Source IP address

Discussion in 'Cisco' started by Igor Mamuzic, Dec 9, 2008.

  1. Igor Mamuzic

    Igor Mamuzic Guest

    When my router A routes locally generated icmp packets (local PBR) it always
    puts ip address of it's interface fa1 as the source address for those PBR
    routed packets. Traffic is policy routed trough tunnel interface 0 using
    next hop of router's B tunnel interface 0. This is what I want to accomplish
    and it works, but I noticed that router A always generates packets with
    source IP address of its fa1 interface. Now, I'm curious why is that so...

    Router A:
    int fa1
    ip add 10.0.0.2
    !
    int vlan 2
    description GRE tunnel source
    ip add 10.0.0.10
    crypto-map vpn
    !
    int tunnel 0
    description GRE with router B
    ip add 172.168.1.1
    tunnel-source vlan 2
    tunnel-destination 10.0.0.14
    !
    ip route 0.0.0.0 0.0.0.0 fa1
    ip local policy route-map tracker
    !
    route-map tracker permit
    match ip add 171
    set ip next-hop 172.168.1.2 - this is IP of tunnel interface on router B
    !
    access-list 171 permit icmp any host 195.29.150.3 echo

    Router B config is irrelevant because debug ip policy on router A shows that
    there is always fa1 ip address used as the source for locally generated
    traffic. Now if I want to be able to ping 195.29.150.3 from router A I need
    to put static route to router's A fa1 interface address on router B which is
    something that I would like to avoid.

    Regards,
    Igor
     
    Igor Mamuzic, Dec 9, 2008
    #1
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  2. Igor Mamuzic

    Thrill5 Guest

    The router will use as the source ip address, the interface that the router
    will use to send the packet. I don't know how PBR affects this. This is
    true for any packets or TCP connections initiated by the router. For some
    connections, you can specify the source IP (TACACs, SNMP, NTP, etc), for
    others you can't (TFTP, telnet)

    You can specify the source IP used by pings. Enter "ping" without any
    arguments and answer the prompts. When it asks "Extended commads [n]" enter
    "y". The next prompt will be for the source address. You can specify an
    interface name or an interface ip address.


    "Igor Mamuzic" <-com.hr> wrote in message
    news:ghlg1h$13f$-com.hr...
    > When my router A routes locally generated icmp packets (local PBR) it
    > always puts ip address of it's interface fa1 as the source address for
    > those PBR routed packets. Traffic is policy routed trough tunnel interface
    > 0 using next hop of router's B tunnel interface 0. This is what I want to
    > accomplish and it works, but I noticed that router A always generates
    > packets with source IP address of its fa1 interface. Now, I'm curious why
    > is that so...
    >
    > Router A:
    > int fa1
    > ip add 10.0.0.2
    > !
    > int vlan 2
    > description GRE tunnel source
    > ip add 10.0.0.10
    > crypto-map vpn
    > !
    > int tunnel 0
    > description GRE with router B
    > ip add 172.168.1.1
    > tunnel-source vlan 2
    > tunnel-destination 10.0.0.14
    > !
    > ip route 0.0.0.0 0.0.0.0 fa1
    > ip local policy route-map tracker
    > !
    > route-map tracker permit
    > match ip add 171
    > set ip next-hop 172.168.1.2 - this is IP of tunnel interface on router B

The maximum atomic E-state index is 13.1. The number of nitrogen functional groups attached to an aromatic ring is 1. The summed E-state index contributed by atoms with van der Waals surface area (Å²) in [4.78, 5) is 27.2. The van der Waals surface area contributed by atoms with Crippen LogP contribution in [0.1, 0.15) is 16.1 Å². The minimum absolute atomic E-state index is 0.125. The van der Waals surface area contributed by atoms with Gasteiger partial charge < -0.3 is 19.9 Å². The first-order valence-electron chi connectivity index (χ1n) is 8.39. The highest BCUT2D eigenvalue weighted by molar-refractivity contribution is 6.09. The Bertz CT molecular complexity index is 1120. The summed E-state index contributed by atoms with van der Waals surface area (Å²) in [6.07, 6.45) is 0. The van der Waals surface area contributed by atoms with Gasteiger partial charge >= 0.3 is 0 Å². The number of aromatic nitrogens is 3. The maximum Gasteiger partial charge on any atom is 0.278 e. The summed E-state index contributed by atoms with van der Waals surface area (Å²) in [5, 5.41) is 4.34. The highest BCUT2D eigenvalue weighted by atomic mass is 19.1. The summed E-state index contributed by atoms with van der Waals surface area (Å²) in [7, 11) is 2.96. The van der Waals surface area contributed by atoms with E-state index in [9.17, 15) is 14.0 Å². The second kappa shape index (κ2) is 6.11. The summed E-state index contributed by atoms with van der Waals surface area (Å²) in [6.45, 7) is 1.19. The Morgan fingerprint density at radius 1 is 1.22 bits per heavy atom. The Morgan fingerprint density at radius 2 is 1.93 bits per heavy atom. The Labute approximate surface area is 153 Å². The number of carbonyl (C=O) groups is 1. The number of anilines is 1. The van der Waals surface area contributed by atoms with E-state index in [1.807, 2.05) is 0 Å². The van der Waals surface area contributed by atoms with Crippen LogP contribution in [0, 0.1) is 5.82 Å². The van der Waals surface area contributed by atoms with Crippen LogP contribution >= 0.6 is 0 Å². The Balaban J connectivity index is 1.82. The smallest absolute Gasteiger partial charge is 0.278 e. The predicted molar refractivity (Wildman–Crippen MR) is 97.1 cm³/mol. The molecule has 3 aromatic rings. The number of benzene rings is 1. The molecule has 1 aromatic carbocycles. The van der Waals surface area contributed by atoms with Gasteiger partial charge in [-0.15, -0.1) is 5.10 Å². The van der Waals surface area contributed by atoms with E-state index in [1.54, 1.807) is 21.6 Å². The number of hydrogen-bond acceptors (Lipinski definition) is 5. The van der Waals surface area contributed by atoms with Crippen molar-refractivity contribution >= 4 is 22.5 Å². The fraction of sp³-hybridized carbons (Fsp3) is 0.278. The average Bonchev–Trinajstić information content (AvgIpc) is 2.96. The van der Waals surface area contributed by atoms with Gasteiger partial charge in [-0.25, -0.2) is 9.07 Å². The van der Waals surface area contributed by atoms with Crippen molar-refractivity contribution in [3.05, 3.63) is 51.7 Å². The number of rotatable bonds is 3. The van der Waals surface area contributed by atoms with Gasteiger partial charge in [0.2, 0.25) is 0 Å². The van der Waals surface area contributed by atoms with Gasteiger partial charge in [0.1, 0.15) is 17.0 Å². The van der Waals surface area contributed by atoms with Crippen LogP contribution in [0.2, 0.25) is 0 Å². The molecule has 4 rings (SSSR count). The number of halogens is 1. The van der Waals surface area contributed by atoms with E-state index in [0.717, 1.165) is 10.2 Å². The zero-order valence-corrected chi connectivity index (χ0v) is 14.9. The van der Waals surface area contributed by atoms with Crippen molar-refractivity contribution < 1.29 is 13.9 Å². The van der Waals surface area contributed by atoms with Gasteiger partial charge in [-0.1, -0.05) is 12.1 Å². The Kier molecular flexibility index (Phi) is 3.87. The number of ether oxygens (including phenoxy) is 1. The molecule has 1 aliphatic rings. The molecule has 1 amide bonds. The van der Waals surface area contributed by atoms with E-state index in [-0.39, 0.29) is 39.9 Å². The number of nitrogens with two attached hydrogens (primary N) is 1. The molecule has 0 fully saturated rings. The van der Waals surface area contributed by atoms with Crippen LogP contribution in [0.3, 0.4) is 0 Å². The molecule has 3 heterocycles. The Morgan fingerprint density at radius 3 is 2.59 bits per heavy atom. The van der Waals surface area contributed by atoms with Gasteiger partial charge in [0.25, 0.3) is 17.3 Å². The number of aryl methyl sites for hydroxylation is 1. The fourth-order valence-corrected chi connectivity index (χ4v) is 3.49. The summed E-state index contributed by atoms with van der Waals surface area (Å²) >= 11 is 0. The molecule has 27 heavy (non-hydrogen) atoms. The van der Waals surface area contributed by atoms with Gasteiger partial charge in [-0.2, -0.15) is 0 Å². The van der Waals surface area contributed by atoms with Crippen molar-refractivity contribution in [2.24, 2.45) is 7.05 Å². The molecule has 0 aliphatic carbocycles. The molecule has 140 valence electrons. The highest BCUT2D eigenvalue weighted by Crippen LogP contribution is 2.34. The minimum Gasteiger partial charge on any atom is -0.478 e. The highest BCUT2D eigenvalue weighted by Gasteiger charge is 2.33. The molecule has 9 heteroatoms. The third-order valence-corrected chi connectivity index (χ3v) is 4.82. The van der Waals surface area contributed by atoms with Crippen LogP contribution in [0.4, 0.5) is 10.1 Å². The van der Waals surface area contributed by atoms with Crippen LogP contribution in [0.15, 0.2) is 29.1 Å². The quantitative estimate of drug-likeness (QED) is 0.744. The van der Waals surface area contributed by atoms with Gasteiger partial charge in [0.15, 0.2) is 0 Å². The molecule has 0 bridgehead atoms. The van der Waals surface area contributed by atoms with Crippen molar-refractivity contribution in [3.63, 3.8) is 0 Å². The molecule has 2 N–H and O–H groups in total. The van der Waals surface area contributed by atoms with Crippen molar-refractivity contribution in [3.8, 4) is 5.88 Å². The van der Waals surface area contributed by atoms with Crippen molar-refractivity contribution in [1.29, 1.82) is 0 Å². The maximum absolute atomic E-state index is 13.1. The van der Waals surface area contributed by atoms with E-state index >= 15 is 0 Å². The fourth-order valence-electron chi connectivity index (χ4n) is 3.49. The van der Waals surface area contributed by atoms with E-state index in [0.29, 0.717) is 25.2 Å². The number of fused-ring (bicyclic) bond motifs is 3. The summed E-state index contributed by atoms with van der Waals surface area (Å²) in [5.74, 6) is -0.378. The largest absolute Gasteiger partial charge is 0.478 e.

> !
    > access-list 171 permit icmp any host 195.29.150.3 echo
    >
    > Router B config is irrelevant because debug ip policy on router A shows
    > that there is always fa1 ip address used as the source for locally
    > generated traffic. Now if I want to be able to ping 195.29.150.3 from
    > router A I need to put static route to router's A fa1 interface address on
    > router B which is something that I would like to avoid.
    >
    > Regards,
    > Igor
    >
     
    Thrill5, Dec 10, 2008
    #2
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  3. ok I discovered that it always uses IP address of the interface with default
    route as source IP address for locally generated packets;) Until now I
    thought that router will always use IP address of egress interface as a
    source ip until configured to not do so. Is there any logical explanation
    about this?

    Igor
     
    Igor Mamuzic aka Pseto, Dec 11, 2008
    #3
  4. Igor Mamuzic

    Dan Lanciani Guest

    In article <ghr9eu$p9g$-com.hr>, -com.hr (Igor Mamuzic aka Pseto) writes:

    | ok I discovered that it always uses IP address of the interface with default
    | route as source IP address for locally generated packets;) Until now I
    | thought that router will always use IP address of egress interface as a
    | source ip until configured to not do so. Is there any logical explanation
    | about this?

    I believe the router typically uses as a source address the primary address
    of the interface that would hypothetically be the egress interface under
    normal routing rules. It does not "pre run" any other code (e.g., route
    maps) that could result in a different egress interface. Even in some
    simple cases you can get undesirable effects. For example, if the interface
    is chosen because of the route installed for a secondary address the router
    still uses the primary address as source. In many cases where it matters
    at all this is not the address you want...

    Dan Lanciani
    ddl@danlan.*com
     
    Dan Lanciani, Dec 11, 2008
    #4
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